Friday, October 07, 2005
Katie went on Paws to Consider the day before yesterday.
Katie is a short, squat, pleasantly round, red dog. People always ask two things about Katie: "What's her mix" and "Did she just have puppies". I honestly have no idea what Katie's breed mix is. I suspect it's a genetic soup of all types of dogs rather than two single breeds. And while she did have puppies, it's been nearly a year now since they were born. Katie arrived at our shelter that long ago, nursing a litter of nine newborn pups. The puppies became old enough to go up for adoption and, being small and adorable, were quickly snatched up into new homes. Katie, on the other hand, is a bit of a "plain Jane" dog. And to that her then-pedulous mammary glands and her aloof response to strangers and you have the recipe for a dog that will sit for a long time in the shelter. Katie has been adopted twice, but neither home stuck. She is one of the few dogs who we've had to revaccinate because her yearly vaccines became due again.
The folks who took note of our red diamond in the rough (er...ruby in the ruff)? An elderly couple. Retired and with an entire acre for their dogs to play on. Their dog history was fantastic, all their previous canines passing away at impressively ripe old ages. Their current dog was a young male. He and Katie took to each other immediately. But, here was the catch: the dogs they owned were not allowed in the house. At all. Period. Both the potential owners suffered from allergies severe enough that indoor dogs were simply impossible. Their resident dog was happy, healthy, with a well-groomed and gleaming coat. They went on camping trips with their pets in tow. The husband had built a two-story barn specifically for the dogs as well as a large enclosure closer to the house. They took their dogs on walks every morning and spent much of the day outside with them. This was not your typical outdoor dog life.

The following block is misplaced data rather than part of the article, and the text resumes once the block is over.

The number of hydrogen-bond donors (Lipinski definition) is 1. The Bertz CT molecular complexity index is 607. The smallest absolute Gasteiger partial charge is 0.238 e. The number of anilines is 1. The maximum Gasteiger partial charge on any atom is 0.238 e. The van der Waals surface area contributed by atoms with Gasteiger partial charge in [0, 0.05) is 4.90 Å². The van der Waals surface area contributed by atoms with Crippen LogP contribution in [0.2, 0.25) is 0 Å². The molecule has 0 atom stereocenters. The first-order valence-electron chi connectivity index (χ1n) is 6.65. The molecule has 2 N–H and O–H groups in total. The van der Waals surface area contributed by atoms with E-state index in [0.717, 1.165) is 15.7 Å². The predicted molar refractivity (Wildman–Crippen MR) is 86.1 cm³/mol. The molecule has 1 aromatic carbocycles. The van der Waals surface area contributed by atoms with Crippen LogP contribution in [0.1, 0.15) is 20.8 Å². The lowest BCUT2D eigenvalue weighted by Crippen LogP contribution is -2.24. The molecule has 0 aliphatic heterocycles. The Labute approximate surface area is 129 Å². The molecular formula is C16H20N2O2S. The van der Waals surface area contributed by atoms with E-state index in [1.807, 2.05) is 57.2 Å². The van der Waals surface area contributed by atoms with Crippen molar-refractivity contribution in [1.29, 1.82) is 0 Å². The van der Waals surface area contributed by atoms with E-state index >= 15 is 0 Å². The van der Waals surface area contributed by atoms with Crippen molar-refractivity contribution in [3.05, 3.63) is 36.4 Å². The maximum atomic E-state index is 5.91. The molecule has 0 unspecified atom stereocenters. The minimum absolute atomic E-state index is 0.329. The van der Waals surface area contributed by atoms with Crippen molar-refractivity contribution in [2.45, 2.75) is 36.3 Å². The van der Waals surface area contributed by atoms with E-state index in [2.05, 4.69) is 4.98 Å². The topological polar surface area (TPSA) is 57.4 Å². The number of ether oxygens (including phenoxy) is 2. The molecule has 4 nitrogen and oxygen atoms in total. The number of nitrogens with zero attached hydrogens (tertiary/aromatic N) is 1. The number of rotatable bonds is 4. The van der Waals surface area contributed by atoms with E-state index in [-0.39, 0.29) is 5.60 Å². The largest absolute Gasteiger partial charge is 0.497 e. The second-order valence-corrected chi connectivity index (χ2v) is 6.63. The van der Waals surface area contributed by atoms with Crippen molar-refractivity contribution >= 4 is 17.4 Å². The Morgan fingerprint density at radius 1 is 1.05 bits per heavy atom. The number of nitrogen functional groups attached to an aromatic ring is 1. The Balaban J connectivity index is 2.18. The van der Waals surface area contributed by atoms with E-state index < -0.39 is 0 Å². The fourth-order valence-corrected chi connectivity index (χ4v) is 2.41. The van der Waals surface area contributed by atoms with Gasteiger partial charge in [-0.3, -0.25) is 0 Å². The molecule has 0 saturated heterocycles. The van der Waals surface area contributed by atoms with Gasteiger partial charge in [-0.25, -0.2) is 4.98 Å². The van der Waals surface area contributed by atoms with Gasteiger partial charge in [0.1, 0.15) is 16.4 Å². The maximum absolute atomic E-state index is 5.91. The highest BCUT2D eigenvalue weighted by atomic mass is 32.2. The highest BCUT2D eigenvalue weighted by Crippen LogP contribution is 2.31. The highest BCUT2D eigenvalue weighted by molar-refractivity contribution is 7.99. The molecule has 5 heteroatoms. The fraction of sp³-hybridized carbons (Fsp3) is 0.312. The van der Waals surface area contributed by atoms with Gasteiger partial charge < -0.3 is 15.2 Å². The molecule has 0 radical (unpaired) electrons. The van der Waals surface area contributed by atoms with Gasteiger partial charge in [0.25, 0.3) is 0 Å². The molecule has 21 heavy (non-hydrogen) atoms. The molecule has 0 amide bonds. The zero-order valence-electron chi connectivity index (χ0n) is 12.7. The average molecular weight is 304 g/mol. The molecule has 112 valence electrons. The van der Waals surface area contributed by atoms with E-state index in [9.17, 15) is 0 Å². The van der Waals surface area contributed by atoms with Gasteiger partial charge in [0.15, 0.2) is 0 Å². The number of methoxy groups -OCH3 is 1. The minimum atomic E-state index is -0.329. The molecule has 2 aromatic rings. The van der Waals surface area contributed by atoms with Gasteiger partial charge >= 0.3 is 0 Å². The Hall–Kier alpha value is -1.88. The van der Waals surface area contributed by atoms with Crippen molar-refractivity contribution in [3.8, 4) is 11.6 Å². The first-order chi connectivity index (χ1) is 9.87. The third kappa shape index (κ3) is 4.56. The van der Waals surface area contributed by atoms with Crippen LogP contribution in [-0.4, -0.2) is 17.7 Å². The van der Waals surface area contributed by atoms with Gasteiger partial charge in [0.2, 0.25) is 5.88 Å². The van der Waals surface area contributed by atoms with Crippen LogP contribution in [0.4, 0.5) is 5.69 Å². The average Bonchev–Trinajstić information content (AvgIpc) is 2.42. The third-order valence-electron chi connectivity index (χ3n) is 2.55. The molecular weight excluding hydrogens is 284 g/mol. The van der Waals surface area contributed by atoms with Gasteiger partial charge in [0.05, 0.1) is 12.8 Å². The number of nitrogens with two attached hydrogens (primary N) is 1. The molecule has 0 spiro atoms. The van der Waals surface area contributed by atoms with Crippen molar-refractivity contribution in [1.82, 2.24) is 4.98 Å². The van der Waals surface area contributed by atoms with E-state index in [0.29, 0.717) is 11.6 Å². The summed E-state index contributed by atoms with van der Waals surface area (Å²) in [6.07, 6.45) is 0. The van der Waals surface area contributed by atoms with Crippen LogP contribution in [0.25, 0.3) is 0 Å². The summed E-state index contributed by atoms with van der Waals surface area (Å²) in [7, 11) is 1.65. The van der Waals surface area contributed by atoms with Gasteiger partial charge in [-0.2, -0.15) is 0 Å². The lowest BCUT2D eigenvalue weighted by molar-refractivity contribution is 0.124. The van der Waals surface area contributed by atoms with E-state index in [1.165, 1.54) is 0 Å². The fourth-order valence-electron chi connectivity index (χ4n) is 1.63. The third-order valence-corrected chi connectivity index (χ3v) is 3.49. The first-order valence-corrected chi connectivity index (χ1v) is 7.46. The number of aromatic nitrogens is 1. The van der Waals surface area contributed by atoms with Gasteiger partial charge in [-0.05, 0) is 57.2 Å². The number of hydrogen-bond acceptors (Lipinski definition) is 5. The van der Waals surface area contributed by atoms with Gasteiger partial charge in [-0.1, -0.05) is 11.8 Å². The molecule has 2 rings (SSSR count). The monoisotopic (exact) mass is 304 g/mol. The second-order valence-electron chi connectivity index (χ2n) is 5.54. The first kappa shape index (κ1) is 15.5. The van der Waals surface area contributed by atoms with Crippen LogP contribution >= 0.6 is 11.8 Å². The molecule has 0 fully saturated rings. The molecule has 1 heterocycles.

Still, one of the big things we want for our shelter dogs and one of the first things we expect from adopters is that the dog lives inside the house and becomes a part of the family. This couple seemed to have "part of the family" down pat. It's just that in the house bit that they couldn't do.
I spoke with my supervisors. I chewed on the idea. These were the first people to even notice Katie in months. She was snuggling up to them which is rare for her. She was playing benevolently with their dog which was even rarer. But...she'd live outdoors. Still, in the end, it seemed like a good, if unconventional, home.
So, Katie's off on Paws to Consider. If the adoption is finalized, I guess I won't be able to imagine her curled up on someone's couch anymore. I'll have to picture her napping in a sunny spot on the grass instead.
I can live with that.